Drug-resistant stomach bug reaches New Jersey
A stubborn strain of an intestinal illness is making noise in several states, including New Jersey.
Travelers from overseas have been returning to the U.S. with a strain of Shigella bacteria that's resistant to its primary antibiotic, health officials claim.
Outbreaks of the diarrheal illness are common, but normally, cases would be easily treated with the drug known as ciprofloxacin.
Besides diarrhea, symptoms can include fever, nausea and vomiting.
The Centers for Disease Control and Prevention released an advisory on April 2, acknowledging clusters of the illness from Massachusetts to California. According to the CDC, the drug-resistant strain sickened more than 240 people in 32 states and Puerto Rico between May 2014 and Feb. 2015.
"The majority have traveled overseas to a few countries in the Caribbean and to India and a couple of others, and they all acquired the illness either soon after the travel or during the travel," said CDC epidemiologist Eric Mintz.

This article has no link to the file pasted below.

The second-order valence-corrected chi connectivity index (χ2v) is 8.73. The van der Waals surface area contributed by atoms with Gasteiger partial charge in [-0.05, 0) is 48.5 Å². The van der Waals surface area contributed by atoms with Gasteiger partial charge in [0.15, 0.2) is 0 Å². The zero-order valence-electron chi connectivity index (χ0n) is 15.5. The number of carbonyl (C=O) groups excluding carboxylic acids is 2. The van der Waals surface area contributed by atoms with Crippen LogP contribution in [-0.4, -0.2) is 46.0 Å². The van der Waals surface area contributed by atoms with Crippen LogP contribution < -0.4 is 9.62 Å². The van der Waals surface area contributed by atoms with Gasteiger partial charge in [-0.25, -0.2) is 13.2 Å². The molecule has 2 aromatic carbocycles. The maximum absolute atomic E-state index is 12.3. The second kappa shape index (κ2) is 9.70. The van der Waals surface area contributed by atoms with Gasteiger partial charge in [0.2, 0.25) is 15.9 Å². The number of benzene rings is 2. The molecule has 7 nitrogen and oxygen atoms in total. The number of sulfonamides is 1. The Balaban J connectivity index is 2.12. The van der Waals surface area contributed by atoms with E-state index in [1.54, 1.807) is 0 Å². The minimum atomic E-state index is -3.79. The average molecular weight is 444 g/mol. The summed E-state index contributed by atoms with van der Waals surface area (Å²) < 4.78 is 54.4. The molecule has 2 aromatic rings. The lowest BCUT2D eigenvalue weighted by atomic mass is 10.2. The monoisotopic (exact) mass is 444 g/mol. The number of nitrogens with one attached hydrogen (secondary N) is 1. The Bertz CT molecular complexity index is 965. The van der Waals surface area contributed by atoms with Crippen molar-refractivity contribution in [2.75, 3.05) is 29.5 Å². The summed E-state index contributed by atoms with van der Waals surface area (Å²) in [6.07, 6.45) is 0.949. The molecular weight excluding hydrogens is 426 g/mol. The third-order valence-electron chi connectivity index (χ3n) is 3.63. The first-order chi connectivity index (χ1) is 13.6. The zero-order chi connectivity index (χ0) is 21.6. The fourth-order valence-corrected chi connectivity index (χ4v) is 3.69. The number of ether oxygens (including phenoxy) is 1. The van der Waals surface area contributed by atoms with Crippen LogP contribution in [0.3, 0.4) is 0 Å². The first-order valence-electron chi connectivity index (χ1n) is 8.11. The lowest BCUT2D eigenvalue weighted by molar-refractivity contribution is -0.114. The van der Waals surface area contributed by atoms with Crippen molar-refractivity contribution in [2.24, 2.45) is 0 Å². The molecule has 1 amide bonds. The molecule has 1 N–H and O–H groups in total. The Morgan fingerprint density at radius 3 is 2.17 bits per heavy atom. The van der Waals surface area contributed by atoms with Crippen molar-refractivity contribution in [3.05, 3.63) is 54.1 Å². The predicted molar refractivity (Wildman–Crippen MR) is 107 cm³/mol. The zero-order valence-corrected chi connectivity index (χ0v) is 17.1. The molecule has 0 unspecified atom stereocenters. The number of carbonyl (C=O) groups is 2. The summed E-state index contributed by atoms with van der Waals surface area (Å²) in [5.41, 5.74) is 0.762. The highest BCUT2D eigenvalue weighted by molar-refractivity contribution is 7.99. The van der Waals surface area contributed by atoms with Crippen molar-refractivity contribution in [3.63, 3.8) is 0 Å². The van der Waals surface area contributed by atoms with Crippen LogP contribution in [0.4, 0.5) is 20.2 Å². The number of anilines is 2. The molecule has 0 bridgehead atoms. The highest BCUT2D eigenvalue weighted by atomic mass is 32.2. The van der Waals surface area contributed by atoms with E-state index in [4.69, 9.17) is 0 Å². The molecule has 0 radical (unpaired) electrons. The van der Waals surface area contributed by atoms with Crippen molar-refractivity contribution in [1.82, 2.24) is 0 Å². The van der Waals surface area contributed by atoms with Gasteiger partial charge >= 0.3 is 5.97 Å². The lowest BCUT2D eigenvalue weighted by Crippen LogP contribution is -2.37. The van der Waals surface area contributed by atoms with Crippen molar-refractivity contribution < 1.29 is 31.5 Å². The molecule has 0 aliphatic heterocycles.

Mintz said shigellosis has the ability to develop in the U.S. on its own, but lesser sanitation and hand-washing practices in other nations result in more cases internationally.
Dr. Ed Lifshitz of the Communicable Disease Service with the New Jersey Department of Health said the state knows of three cases associated with the outbreak, but "without a doubt," there are more cases that have gone unreported.
"This is an ongoing problem, not just with Shigella, but with other bacteria in general," Lifshitz said. "We're seeing increasing resistance in many different bacteria."
"Good hand hygiene" is considered the key to preventing the spread of shigellosis, Lifshitz said, primarily before eating and after using the bathroom.
Shigella is considered very contagious, according to the CDC website, but this strain should not result in any fatalities unless old age or underlying medical conditions are part of the equation.